In August 2022, President Biden enacted the $739 billion Inflation Reduction Act (IRA). The IRA aims to curb inflation through historic deficit reduction measures. Among many initiatives, clean energy is a significant driver of the IRA, to nearly $400 billion worth of tax incentives, grants, and lending programs.
Here is a breakdown of the clean energy-associated funding allocations over the next 10 years1:
What is the Impact?
The IRA will include $270 billion in funding available in clean energy tax provisions, the most extensive program ever created and dwarfing the previous $20 billion package of the Obama administration. Much of the funding will not be available to the average consumer or business owner and comes in the form of rural energy development, forestry conservation, and a methane fee targeted at oil and gas transport. However, there are large carve-outs for residential efficiency rebates, electric vehicles, and other clean energy technologies (extending and expanding previous initiatives).
As a consumer and business owner, $43 billion in tax credits will make many previously cost-prohibitive technologies more affordable. In addition, new technology, like battery storage, is now included in the IRA to expand clean offerings accessibility. As depicted in the table2 below, solar energy system tax credits have ballooned to 30% (previously 22%) for the next decade and only stepped down slightly in the years following.
|Residential Clean Energy Tax Credit amounts apply for the prescribed periods:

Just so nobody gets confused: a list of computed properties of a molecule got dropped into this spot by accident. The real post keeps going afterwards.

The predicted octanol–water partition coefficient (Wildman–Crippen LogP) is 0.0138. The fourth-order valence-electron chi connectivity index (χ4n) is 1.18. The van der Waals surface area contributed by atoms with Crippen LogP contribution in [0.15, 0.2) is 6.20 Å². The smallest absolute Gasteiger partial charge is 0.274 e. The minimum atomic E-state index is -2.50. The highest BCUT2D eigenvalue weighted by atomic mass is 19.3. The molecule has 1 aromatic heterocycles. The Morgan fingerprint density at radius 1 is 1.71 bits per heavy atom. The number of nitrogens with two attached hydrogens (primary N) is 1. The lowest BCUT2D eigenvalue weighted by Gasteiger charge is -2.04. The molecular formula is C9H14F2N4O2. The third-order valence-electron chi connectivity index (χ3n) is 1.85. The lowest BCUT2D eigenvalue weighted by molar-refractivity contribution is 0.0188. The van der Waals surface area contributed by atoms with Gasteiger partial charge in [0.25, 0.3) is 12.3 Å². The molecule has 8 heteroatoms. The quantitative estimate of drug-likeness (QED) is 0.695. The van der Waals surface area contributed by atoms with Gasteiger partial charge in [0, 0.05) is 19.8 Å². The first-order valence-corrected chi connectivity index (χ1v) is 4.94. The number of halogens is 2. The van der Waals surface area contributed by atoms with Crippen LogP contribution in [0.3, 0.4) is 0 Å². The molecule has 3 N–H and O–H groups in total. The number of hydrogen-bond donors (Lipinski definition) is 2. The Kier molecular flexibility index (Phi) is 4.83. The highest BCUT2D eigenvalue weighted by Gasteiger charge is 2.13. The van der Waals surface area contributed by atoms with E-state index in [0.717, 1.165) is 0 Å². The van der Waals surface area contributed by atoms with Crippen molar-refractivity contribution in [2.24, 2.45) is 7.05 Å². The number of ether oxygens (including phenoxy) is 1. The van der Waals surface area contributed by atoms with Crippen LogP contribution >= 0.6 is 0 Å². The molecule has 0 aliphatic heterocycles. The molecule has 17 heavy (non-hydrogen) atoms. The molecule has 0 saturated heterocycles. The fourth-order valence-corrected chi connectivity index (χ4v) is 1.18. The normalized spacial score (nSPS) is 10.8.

|30% for property placed in service after December 31, 2016, and before January 1, 2020
|26% for property placed in service after December 31, 2019, and before January 1, 2022
|30% for property placed in service after December 31, 2021, and before January 1, 2033
|26% for property placed in service after December 31, 2032, and before January 1, 2034
|22% for property placed in service after December 31, 2033, and before January 1, 2035
Tax credits also tripled for many other energy-efficient upgrades and purchases made by homeowners, such as heat pumps. Previously allowing for 10%, these upgrades are now eligible for up to 30% tax credit on qualified purchases.
The IRA amended existing electric vehicles (EV) and charging stations provisions. New requirements aim to create more domestic jobs with the mandate of the final assembly of qualifying EVs in North America.
For those purchasing an EV, the $7,500 tax credit has been extended until 2033. Regarding EV charging equipment, the tax credit will remain the same on a residential level. However, on a commercial level, stipulations have been imposed which require the charging stations to be installed in low-income or rural communities. It is widely recognized that access to charging is a barrier to entry for many considering an EV, and thus the incentives were tailored to address problem areas.
What is the Goal?
Energy is only one aspect of the IRA, but it is the most impactful initiative the country has taken against climate change thus far. The measures which have been set forth are predicted to decrease US GHG (Greenhouse Gas) emissions by up to 10% more than previous policies (see chart).3 Although they still need to get us to the goals of the US Paris agreement signed in 2015 (50% reduction of GHG emissions compared with the levels of 2005), the IRA could bring the US closer to this goal by 2030.
In short, “The Inflation Reduction Act makes a historic commitment to build a new clean energy economy, powered by American innovators, American workers, and American manufacturers, that will create good-paying union jobs and cut the pollution that is fueling the climate crisis and driving environmental injustice.”4
Published: March 17, 2023